Aspiring young entrepreneur talks scholarship searches

Before heading off to Bennett College, Nandi Reed-Bandele (right) spent this past summer prepping Durham teens for summer jobs. Her coaching revolved around completing job applications satisfactorily and having professionalism in the workplace. (Photo by Qaadir McFadden/PYO)

Nandi Reed-Bandele is a Durham native currently studying business at Bennett College in Greensboro.

Partly because of her business-sense, Reed-Bandele recently received the 2017 UNCF/Koch Scholarship from the Koch Foundation. Beginning in 2014, through a $25 million grant, Koch Industries, Inc. started granting the scholarships to scholar entrepreneurs who have a love of innovation, challenging themselves and others and finding better ways to break down barriers to opportunity.

The 18-year-old college freshman creates Afro-centric t-shirts, called ThrowBlack Apparel, in her homegrown business. She is currently not making shirts because she is trying to plan out her business with a goal to start production back up next semester.

Reed-Bandele’s scholarship is for $20,000, or $5,000 per year. She said she found the opportunity through her parents.

“It’s a scholarship for aspiring entrepreneurs and its purpose is to help students develop an entrepreneurial mindset by exploring how the study of entrepreneurship, innovation and economics contribute to the well-being of individuals and communities,” Reed-Bandele said.

In order to be eligible to apply for the scholarship one has to do/be:

  • An African American citizen or permanent resident of the United States.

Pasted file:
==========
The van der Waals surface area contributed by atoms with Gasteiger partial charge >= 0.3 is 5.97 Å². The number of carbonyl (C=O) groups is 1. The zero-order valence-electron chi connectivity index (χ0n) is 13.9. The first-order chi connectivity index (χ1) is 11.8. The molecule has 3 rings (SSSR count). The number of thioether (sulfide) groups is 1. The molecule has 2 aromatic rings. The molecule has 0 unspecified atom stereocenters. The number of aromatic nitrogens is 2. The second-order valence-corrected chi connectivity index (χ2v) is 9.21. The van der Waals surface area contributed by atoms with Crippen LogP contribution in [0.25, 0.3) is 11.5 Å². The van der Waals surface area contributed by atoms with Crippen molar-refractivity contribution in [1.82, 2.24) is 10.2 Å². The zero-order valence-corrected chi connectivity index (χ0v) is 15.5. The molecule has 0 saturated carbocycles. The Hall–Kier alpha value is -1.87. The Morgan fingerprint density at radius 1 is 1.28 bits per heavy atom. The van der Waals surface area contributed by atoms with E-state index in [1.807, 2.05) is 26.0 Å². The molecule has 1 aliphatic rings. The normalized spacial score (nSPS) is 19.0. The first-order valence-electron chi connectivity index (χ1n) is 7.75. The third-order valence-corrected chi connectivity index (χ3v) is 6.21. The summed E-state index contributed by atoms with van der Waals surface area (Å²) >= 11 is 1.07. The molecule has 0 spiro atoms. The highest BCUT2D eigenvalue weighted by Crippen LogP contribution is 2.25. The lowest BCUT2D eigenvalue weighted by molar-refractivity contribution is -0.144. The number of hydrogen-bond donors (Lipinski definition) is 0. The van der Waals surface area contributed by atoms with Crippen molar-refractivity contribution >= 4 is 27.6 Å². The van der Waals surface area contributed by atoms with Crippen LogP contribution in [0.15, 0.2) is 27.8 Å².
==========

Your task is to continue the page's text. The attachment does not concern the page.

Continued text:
• A high school senior with a 3.0 minimum cumulative GPA.
  • Apply to or be admitted to, or enrolled in a full-time four-year college or university.
  • Pursuing one of seven eligible disciplines, including Accounting, Business, Economics, Engineering, History, Philosophy or Political Science.
  • Submit a current FAFSA.
  • Be willing to participate in an online community throughout their academic calendar year and have an interest in entrepreneurship, innovation and economics.

Reed-Bandele, whose parents are both Durham educators, said she was raised to figure out ways to pay for college without going into debt, and she said this is not the only scholarship she received. She did receive more scholarships from her school. She believes scholarships are very important because it makes the transition into college as smooth as possible.

Reed-Bandele said coming from Durham and receiving competitive scholarships made her very proud.

“It makes me proud that I can say I come from a small city compared to most and I was selected out of a certain number of students from around the U.S.,” she said.

According to, the average college graduate in 2016 held more than $37,000 in debt after graduation, but across the country in 2015-2016, scholarships paid for 34 percent of college costs.

Reed-Bandele said there’s a great deal of work in researching and applying for scholarships and that many, like the Koch Scholarship, are highly competitive.

“I started applying for scholarships in January 2017, so I was ecstatic when I received the email stating I was selected as one of the 2017 recipients,” she said.

The scholarship isn’t enough to cover an entire year of studies at Bennett, an all-female HBCU, where tuition is about $33,000 total. But it’s a good start.

Reed-Bandele said her advice to anyone in high school is to “work hard because it truly does pay off.”

“If I would’ve slacked off in high school it would’ve been hard for me to receive certain scholarships,” she said. “Make sure you go to the guidance office and pick up transcripts to see your class ranking. Stay on top of your work and don’t be afraid to ask for help when needed.”

To get started learning more about scholarships for people of color, women and other underrepresented groups, visit, or